(Adapted from Let the Children Come: A Baptism Manual for Parents and Sponsors, copyright Daniel W. Erlander)
Welcome parents, sponsors, family members and friends…to Baptism!
Children — whether born to you or adopted – are truly one of God’s great blessings in life. No doubt, it’s been an exciting time in your household the past several months as you’ve been waiting for your new family member to arrive.
The funny thing is: having a new baby is the easy part! (For those who have already had children, you know this well!) In the months and years ahead, the real challenges await, with much learning and growing to look forward to – for your child and you.
But, before you begin this new life together, you’ve either decided upon or are thinking about baptism for your child.
There are many reasons why Christians bring little children to the baptism font.
One reason is our need to surround a child with love and promises – God’s, the parent’s, the sponsor’s, and the church’s. Together, they all play a part in shaping a well-rounded Christian. Children really benefit from belonging to a community, a people of faith who share a history, a set of beliefs, and a common bond of faith.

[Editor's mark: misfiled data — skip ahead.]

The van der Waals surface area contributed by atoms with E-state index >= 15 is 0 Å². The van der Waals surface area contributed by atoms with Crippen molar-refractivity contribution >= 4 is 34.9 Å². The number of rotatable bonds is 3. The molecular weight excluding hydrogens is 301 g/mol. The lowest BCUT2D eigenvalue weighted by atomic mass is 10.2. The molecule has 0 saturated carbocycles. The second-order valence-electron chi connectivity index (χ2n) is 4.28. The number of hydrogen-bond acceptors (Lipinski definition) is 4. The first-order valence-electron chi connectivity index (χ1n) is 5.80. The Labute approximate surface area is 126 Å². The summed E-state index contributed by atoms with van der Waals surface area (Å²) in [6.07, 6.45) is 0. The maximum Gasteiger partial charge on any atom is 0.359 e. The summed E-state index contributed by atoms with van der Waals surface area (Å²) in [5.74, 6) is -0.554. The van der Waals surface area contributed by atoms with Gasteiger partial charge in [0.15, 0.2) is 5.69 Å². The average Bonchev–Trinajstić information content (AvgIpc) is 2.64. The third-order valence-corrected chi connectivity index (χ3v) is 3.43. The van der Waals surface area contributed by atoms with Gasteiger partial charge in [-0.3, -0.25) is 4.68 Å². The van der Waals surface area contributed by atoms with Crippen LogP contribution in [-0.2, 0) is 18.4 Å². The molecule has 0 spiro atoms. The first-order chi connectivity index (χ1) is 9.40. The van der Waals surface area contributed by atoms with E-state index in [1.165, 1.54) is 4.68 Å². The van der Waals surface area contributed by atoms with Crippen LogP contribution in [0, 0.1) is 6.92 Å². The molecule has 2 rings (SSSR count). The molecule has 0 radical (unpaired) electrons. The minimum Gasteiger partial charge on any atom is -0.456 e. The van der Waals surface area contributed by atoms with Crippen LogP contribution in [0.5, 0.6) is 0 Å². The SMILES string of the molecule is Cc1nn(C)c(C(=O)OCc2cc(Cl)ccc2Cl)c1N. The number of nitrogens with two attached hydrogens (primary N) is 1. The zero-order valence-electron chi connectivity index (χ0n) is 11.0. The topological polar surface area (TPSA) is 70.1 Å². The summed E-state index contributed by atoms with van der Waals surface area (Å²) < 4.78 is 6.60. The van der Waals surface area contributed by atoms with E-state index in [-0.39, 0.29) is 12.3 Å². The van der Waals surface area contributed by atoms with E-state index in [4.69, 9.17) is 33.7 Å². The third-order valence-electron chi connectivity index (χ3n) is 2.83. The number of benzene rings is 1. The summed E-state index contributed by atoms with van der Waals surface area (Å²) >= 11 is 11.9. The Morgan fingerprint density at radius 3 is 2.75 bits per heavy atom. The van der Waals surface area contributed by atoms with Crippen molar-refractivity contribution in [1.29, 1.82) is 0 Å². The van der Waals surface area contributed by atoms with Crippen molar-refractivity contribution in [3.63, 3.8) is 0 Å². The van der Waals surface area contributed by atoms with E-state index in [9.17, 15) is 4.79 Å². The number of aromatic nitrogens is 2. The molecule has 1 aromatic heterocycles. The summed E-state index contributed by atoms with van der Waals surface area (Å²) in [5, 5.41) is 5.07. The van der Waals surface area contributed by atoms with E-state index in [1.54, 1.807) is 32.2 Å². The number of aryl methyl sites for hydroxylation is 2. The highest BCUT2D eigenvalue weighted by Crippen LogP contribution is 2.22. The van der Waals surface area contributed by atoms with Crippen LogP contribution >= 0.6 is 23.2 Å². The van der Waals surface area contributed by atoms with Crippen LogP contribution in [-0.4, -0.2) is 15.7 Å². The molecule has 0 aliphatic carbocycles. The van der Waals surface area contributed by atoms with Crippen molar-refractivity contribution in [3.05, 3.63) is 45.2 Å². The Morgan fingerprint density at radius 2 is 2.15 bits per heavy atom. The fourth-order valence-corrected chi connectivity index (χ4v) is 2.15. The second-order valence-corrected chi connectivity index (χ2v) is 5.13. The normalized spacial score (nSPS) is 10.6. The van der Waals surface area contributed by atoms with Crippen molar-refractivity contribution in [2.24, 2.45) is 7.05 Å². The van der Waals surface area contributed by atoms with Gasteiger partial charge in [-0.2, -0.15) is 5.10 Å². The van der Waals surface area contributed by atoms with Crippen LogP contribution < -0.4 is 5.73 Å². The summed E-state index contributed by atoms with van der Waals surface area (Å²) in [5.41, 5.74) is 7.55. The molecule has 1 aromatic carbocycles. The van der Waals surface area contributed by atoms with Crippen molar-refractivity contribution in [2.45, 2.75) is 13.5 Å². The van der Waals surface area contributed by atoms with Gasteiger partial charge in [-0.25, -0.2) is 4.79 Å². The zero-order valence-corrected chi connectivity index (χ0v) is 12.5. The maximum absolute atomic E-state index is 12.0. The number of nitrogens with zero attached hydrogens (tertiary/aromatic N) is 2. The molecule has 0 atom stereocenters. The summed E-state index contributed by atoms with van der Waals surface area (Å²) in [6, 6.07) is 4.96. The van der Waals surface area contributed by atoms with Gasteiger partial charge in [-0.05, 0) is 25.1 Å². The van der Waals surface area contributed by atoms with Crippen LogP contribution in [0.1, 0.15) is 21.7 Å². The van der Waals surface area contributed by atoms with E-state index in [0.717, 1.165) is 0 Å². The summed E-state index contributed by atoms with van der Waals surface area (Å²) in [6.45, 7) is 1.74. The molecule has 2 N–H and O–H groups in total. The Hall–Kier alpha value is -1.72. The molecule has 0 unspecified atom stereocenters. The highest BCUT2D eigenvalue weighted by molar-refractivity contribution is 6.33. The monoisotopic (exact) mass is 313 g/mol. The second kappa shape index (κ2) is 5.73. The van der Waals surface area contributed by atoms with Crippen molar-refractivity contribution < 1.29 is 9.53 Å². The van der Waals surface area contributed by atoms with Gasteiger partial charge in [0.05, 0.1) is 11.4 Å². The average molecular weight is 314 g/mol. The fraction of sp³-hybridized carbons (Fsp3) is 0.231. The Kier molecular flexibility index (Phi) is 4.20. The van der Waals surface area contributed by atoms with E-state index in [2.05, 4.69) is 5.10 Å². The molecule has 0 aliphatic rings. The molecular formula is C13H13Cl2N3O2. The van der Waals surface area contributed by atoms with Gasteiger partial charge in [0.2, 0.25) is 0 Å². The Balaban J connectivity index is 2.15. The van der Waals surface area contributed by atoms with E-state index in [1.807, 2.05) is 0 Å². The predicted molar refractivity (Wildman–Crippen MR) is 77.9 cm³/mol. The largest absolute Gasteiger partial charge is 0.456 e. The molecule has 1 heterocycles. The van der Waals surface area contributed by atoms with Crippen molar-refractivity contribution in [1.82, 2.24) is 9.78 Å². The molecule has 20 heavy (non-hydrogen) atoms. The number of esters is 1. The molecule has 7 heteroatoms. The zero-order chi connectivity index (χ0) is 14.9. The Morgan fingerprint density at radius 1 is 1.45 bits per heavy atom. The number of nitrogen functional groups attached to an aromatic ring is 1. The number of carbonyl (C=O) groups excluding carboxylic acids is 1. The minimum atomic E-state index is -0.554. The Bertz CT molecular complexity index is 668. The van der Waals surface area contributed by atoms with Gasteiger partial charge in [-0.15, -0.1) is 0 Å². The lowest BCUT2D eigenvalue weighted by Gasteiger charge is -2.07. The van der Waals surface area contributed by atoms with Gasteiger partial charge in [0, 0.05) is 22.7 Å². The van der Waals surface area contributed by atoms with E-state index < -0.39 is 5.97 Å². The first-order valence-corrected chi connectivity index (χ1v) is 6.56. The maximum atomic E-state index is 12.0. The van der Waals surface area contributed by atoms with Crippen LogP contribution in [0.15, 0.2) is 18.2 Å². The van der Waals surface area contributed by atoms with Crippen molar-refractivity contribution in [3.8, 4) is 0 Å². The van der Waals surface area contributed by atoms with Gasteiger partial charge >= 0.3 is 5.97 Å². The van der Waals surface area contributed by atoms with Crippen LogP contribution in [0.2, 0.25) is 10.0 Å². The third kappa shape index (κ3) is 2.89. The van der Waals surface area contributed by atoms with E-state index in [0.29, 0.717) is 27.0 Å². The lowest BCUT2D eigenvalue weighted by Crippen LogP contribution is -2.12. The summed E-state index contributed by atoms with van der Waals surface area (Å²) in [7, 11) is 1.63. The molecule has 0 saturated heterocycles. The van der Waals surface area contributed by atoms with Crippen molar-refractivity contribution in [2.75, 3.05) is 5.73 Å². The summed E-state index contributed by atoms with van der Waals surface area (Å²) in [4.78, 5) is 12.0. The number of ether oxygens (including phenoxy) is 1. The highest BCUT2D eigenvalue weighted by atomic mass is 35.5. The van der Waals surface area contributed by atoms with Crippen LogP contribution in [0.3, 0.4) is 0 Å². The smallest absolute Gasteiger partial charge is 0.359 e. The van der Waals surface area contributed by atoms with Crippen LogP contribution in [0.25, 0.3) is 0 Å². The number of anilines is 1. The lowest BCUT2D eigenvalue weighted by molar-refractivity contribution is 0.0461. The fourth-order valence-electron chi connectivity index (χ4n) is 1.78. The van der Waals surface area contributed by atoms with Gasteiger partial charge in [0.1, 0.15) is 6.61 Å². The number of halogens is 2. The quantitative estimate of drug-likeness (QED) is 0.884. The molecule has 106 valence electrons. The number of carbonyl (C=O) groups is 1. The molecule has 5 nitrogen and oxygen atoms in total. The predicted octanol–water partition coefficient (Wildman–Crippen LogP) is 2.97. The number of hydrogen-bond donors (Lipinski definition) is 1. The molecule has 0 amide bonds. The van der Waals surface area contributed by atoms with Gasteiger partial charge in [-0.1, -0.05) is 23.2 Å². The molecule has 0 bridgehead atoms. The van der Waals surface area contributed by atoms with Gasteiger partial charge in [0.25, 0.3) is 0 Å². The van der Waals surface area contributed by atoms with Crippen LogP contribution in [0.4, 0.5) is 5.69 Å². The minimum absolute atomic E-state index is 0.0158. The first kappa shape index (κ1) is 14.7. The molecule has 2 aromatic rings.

Another reason, though, is our Christian belief that a child is much more than “mine” or “ours.” He or she is God’s creation, God’s child. Baptism is one of the primary ways that God directly grants his grace on and in each of us. Later in life, at confirmation, we confirm our baptism and renew this receiving of grace through communion.
With heavy symbolism like this, baptism can sometimes sound pretty complicated. To some, it may appear like a ritual that really ought to be for children or adults who understand what is going on and who can consciously commit to it.
However, Martin Luther (1483-1546), the great reformer, thought otherwise. He kept the practice of infant baptism in the reformation congregations which eventually became Lutheran churches.
Luther saw baptism as the sacrament “through which we are first received into the Christian community.” Since the church is for all, including infants, it follows that baptism, the sacrament of entry, is for all.
Luther also saw infant baptism as the purest and most beautiful picture of God’s gracious and unconditional love.
An infant has served on no committees, has done no great work, and is helpless, needy, dependent, and unemployed. In fact, an infant brought to the water for baptism is a sign of how we all come to god – with nothing, absolutely nothing!
Luther himself was baptized on St. Martin’s Day, November 11, 1483, at St. Peter’s church in Eisleben, Germany. Throughout his life, he celebrated and adored this event, crying out, “I am baptized!” whenever he was in doubt or despair.
That’s the way baptism ought to be – an active and present part of our lives…not the knowledge of a distant event that happened when we were infants.
May your decision to baptize your child, as a sponsor or family member participate in a child’s baptism, be one that you not only celebrate, but finds ways to call upon throughout your life.